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  1. JohnnyCache is offline
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    All Out of Bubblegum

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    Posted On:
    4/18/2006 5:34pm

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     Style: MMA

    --
    Hell yeah! Hell no!
    Quote Originally Posted by Darkpaladin
    Wrestlers are usually just tough enough to take the fall.

    Yeah

    Ask Ken Shamrock about being "tough enough" to take a fall in wrestling
    There's no choice but to confront you, to engage you, to erase you. I've gone to great lengths to expand my threshold of pain. I will use my mistakes against you. There's no other choice.
  2. Tom Kagan is offline
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    Dark Overlord of the Bullshido Underworld

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    Posted On:
    4/19/2006 2:28pm

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     Style: Taai Si Ji Kung Fu

    --
    Hell yeah! Hell no!
    Sorry, Mr. Oishi didn't have much time today. He was off to play some lawyer on Law and Order and was pissed it wasn't a speaking part.

    He did confirm my original speculation that holding on helps you pull your head up while you're being thrown, however. I'll probably get another chance to see him within a week or so to discuss why a wrestler doesn't seem to care about that.
    Last edited by Tom Kagan; 4/19/2006 2:31pm at . Reason: your -> you're
  3. Judobum is offline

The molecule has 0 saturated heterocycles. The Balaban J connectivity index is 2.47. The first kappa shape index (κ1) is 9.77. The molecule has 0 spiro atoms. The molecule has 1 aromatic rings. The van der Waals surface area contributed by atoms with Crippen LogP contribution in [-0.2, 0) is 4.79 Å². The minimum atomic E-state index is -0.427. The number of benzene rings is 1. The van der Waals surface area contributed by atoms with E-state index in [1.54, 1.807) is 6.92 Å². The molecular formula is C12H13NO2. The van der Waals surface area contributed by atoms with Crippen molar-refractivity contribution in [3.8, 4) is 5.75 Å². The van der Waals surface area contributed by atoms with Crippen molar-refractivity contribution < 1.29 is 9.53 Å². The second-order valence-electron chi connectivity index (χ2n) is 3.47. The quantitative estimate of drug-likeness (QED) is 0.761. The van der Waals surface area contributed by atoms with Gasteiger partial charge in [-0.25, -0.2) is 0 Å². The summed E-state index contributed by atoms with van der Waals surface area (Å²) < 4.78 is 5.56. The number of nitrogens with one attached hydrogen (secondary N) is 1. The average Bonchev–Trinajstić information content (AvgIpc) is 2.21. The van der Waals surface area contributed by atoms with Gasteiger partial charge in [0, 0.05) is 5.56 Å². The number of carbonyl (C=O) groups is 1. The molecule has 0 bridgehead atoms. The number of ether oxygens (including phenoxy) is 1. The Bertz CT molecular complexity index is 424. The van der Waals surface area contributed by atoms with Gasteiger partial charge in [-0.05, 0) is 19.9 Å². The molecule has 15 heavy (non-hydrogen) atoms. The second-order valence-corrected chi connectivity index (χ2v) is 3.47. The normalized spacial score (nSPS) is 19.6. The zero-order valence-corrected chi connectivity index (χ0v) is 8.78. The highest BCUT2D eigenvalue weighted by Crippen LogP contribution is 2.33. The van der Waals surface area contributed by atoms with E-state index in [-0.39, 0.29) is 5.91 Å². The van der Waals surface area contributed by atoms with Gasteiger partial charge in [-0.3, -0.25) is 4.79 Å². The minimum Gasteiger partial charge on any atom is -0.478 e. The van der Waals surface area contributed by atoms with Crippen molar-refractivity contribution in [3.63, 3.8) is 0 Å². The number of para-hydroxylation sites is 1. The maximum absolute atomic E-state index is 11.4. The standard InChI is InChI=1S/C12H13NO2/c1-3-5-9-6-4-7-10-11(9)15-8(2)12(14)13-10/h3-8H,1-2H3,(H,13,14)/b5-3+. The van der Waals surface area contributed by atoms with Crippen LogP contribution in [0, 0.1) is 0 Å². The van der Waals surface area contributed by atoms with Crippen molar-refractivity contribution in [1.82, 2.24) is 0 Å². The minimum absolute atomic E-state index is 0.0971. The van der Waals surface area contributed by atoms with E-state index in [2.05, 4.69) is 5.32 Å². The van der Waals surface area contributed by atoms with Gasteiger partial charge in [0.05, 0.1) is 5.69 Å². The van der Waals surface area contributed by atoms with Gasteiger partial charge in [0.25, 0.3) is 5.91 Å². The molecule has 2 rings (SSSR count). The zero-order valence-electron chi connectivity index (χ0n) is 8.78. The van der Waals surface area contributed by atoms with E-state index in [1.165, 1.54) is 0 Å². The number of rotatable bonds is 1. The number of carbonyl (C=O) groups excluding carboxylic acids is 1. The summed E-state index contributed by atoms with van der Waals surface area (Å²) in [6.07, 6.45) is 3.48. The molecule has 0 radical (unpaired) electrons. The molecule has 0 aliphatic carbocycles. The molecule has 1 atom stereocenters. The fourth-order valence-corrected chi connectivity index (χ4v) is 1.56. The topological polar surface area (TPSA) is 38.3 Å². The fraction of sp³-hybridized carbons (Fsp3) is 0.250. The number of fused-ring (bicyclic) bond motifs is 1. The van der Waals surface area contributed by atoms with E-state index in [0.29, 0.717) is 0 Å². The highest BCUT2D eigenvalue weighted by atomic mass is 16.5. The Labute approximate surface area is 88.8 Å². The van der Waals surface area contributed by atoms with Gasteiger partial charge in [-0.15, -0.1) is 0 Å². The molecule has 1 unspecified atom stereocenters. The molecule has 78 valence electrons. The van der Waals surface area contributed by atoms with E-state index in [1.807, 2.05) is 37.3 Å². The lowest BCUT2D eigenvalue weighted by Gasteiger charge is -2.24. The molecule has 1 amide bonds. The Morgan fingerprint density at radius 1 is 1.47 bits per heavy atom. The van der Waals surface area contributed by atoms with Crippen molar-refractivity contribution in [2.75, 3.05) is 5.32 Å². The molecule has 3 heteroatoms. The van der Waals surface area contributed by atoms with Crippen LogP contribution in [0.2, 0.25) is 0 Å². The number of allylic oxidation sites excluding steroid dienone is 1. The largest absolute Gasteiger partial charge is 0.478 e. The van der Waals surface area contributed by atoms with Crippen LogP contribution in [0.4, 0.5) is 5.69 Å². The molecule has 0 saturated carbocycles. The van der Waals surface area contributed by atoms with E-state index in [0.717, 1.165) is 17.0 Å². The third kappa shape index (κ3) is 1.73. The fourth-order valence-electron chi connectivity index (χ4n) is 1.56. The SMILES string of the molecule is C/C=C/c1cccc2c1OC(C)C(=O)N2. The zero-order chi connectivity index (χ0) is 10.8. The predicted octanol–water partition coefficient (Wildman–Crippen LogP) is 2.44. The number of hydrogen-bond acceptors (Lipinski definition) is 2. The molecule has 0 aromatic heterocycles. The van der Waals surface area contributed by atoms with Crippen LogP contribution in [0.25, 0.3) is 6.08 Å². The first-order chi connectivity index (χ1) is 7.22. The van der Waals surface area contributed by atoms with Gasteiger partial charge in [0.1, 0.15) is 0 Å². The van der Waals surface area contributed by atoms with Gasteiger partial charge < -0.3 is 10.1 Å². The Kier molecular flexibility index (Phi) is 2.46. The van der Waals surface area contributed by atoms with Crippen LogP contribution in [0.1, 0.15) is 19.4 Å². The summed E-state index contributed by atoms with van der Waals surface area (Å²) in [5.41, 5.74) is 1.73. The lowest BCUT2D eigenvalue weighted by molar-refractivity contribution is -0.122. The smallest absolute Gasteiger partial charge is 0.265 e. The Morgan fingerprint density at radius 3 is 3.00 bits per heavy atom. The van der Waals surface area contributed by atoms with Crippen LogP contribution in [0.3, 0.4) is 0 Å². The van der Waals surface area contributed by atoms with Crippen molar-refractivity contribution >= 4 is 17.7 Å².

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    Posted On:
    4/19/2006 6:50pm


     Style: Judo

    --
    Hell yeah! Hell no!
    The thing about holding on when you're being thrown is it will tend to move your back down to the mat. To spin out of a throw in mid-air you need to push off and let go. It's hard to describe and honestly not a lot of people have the reflexes and kinesthetic sense (the sense of your body in open space) to do it.

    So if I'm caught in a hip throw and take off my feet, rather than holding on I push away with my hand and spin my legs out. When you're going over in a hip throw your body is rotating onto your back so your push sets you going the other way. Throwing your legs out spins you so that you land on your front instead of your back, sort of like a sprawl. It's very hard to describe and like I said it's not easy to do but if you look at high level fighters, that's their defense. If you hold on you may land in a somewhat more controlled fashion with your head off the mat but you will take a score. Plus if you have proper body control you should be more than capable of keeping your head off the mat during a fall without holding on.
    Last edited by Judobum; 4/19/2006 6:55pm at .
  4. Judobum is offline
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    Posted On:
    4/19/2006 6:54pm


     Style: Judo

    --
    Hell yeah! Hell no!
    Quote Originally Posted by Tom Kagan
    Ouch.



    Wouldn't you say such a claim would ultimately mean that ukemi is unimportant because wrestlers are not injured left and right by falling?



    I happen to be an acquaintance of Shiro Oishi. He is both a wrestling and Judo champion. If I have the time tomorrow to visit and he's so inclined to humor me, I'm going to ask him about this.
    I'd say that the pic above isn't typical in a wrestling match. For sure they happen but not all the time. In judo high amplitude throws are the norm and happen virtually every match.

    Do I need to breakfall in matches or randori? No. I definately am able to cushion myself by controlling my body when I'm thrown and that's definately what I do in competitions. Breakfalls are more to protect your body in practice. You get thown often and it's easier on your body to take the fall and breakfall to minimize the repeated impacts. That might be why wrestlers don't do ukemi actually since they likely don't get thrown a whole lot in practice.

    I'd definatley be interested in what Mr. Oishi had to say on the topic though since he has experience from both sides.
  5. jnp is offline